By Anne Alexander
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Egypt: Christian and Muslim unity rooted in revolutionary traditions

This article is over 11 years, 3 months old
The UK media is full of horrific stories about the violence of the Egyptian revolution. Over the past few days this has been focused on violence against foreigners, particularly journalists.
Issue 2237

The UK media is full of horrific stories about the violence of the Egyptian revolution. Over the past few days this has been focused on violence against foreigners, particularly journalists.

It is important to understand that the source of this violence is not clashes between “rival protestors”, as some accounts suggest. Rather it lies in the Mubarak regime’s attempts to cling onto power.

The gangs of thugs terrorising people trying to join the demonstrations has been organised by plainclothes security police in an attempt to stop the protest movement.

And despite their attempts, this is not a sign of a general descent into chaos and violence, nor does it represent a genuine wave of popular anti-foreign feeling.

The millions filling Tahrir Square again today, Friday, shows the hollowness of Mubarak’s claim to have any kind of popular support.

And as the preacher leading Friday prayers explained to the crowd in the square, this is also a movement that rejects both violence against foreigners and attempts to divide Egyptians along religious lines.

“This is an Egyptian movement, with Christians and Muslims taking part. It does not have a religious goal. It is spontaneous, and is not driven by party-political aims. Our aims are to get rid of Mubarak and his regime.”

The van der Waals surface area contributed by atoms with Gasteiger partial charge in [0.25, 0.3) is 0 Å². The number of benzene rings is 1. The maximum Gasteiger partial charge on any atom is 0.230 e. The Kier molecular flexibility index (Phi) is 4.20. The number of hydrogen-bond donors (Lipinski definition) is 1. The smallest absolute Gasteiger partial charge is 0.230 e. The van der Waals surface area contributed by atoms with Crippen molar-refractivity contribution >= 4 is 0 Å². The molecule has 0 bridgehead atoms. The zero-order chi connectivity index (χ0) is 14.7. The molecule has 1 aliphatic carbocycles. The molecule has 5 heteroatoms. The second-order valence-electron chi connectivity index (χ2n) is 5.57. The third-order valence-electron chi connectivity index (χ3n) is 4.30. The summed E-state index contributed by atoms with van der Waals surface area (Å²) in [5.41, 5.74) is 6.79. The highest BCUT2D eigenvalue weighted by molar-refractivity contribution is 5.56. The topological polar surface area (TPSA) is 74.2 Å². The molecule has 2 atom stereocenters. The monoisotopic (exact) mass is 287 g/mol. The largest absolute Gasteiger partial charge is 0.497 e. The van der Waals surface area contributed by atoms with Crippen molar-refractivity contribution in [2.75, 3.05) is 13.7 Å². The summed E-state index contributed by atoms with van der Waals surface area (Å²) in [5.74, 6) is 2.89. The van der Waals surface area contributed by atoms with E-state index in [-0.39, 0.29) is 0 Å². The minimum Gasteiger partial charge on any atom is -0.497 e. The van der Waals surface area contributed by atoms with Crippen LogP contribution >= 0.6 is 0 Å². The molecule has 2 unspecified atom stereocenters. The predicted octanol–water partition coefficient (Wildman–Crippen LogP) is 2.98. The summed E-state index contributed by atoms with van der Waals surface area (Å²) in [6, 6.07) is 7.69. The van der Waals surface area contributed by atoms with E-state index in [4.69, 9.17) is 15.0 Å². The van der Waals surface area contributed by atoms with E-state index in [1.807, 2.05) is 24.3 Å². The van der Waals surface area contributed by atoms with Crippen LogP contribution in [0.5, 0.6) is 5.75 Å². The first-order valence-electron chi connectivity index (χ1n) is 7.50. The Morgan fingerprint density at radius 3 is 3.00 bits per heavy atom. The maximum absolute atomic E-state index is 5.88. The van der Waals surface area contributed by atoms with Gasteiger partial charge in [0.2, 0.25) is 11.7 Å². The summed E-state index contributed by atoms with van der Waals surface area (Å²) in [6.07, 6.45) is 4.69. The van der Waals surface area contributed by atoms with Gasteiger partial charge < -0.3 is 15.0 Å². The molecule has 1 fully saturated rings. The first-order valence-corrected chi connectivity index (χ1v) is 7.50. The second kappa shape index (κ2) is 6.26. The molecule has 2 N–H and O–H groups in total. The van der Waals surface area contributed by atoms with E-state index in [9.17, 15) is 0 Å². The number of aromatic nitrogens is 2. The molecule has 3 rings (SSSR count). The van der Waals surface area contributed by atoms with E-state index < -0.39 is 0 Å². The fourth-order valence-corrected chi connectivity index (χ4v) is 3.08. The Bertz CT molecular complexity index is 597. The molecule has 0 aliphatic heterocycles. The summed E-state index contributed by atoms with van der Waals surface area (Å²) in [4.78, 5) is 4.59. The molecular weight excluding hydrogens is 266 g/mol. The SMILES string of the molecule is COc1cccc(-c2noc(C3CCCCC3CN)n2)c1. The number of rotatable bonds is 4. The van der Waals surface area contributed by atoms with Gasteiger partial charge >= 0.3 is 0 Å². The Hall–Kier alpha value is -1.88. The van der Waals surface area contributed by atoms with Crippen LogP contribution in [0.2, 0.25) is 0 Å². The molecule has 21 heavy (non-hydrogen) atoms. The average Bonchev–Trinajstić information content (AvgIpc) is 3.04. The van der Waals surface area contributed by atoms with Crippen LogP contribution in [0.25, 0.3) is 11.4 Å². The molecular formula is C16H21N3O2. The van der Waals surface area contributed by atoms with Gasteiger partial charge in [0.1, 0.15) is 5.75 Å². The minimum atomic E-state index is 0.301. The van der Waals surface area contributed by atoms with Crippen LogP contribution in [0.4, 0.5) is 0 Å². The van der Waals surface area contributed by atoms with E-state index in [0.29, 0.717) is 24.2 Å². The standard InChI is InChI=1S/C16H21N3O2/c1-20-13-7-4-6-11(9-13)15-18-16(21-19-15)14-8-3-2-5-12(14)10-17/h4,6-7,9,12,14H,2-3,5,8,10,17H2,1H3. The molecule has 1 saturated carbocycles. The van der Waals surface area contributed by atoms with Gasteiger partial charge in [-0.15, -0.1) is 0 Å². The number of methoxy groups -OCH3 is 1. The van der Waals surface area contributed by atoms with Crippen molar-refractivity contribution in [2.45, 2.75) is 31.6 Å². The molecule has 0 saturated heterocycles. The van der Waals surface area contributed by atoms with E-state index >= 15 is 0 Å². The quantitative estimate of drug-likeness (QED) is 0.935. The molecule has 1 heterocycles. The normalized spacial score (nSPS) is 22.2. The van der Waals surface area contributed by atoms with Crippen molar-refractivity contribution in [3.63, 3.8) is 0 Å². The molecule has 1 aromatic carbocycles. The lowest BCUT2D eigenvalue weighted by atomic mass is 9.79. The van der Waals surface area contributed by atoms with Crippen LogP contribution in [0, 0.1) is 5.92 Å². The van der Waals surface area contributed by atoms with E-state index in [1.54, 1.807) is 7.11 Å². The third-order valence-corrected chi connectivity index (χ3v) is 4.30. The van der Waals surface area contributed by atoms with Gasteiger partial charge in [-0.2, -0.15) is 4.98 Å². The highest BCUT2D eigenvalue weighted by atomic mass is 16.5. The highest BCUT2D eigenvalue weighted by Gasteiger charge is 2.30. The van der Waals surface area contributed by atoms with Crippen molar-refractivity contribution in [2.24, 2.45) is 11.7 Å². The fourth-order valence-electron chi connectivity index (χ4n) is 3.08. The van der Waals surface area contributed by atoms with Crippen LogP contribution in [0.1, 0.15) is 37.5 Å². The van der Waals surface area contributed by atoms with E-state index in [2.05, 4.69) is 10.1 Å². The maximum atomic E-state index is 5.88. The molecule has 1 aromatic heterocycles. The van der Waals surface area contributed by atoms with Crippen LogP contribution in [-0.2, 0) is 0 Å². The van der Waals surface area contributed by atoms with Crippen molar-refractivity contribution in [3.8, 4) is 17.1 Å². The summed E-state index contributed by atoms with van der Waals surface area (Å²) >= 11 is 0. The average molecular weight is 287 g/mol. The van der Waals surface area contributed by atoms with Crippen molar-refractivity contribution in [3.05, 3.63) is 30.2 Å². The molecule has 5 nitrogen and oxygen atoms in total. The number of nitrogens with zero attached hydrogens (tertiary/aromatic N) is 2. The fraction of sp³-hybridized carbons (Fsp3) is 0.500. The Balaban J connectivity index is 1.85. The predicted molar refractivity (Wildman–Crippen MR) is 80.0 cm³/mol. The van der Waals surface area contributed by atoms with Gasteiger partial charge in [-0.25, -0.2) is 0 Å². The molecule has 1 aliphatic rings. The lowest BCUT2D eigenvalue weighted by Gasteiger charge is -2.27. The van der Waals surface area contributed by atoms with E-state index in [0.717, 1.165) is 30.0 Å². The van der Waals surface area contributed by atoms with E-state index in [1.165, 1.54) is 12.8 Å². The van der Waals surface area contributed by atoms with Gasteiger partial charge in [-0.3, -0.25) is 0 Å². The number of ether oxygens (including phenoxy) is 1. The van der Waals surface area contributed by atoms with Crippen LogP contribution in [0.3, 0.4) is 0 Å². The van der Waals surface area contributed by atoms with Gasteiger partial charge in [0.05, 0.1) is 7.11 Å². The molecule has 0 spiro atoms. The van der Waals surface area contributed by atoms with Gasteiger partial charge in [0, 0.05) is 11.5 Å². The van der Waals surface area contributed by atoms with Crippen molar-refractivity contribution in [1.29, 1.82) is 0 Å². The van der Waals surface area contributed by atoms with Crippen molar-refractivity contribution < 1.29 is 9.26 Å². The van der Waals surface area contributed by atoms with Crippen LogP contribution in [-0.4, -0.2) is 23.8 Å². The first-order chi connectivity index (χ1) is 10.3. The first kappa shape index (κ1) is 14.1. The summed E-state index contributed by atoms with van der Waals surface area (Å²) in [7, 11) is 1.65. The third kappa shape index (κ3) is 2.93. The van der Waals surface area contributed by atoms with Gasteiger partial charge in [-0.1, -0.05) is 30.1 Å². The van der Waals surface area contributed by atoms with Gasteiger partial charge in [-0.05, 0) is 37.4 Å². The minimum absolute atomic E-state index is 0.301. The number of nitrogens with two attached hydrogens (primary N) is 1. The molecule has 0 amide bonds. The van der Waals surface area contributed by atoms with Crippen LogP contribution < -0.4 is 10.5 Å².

It is important that these voices are heard here in Britain.

Over the past few days there has been an escalating tide of comments claiming that “Muslim extremism” is on the rise in Egypt. These have ranged from the racist filth spouted by the English Defence League on Newsnight on Tuesday, to Tony Blair worrying about the Muslim Brotherhood coming to power (and terrified that his “courageous” friend Mubarak may be deposed by the Egyptian people).

The many placards showing the signs of cross and crescent embraced and the joint Muslim-Christian prayers in Tahrir Square are not reflections of the views of a few isolated liberal intellectuals looking to please the international community. Rather they reflect deep roots in Egypt’s revolutionary traditions.


In 1919 the nationalist Wafd party led a revolution against British colonial rule under the same banners showing the crescent embracing the cross.

At times of great popular mobilisation, from the 1950s to the recent wave of workers’ strikes, Egyptians have returned time and again to this symbol of national unity.

Asserting Muslim-Christian unity in the protests is also an explicit rejection of the sectarianism of the Egyptian regime.

The Egyptian state both maintains a framework of legal discrimination against Christians, and has a dirty record of encouraging anti-Christian violence.

This does not mean either that the Muslim Brotherhood is absent from the current protests, or that it is considered illegitimate and rejected by the majority on the streets today.

Far from it: the Brotherhood’s organisation dwarfs that of all the other opposition groups put together, and it will play a crucial role in shaping what happens in the coming period.

It has the respect and support of millions of Egyptians, who will be watching closely how the leadership of the Brotherhood responds to the challenges ahead.

And if the experience of the past is anything to go by, the revolutionary crisis will test the Brotherhood to the limit as its leaders struggle to balance popular pressure for change from below with their own desire to find a route to reform from above.

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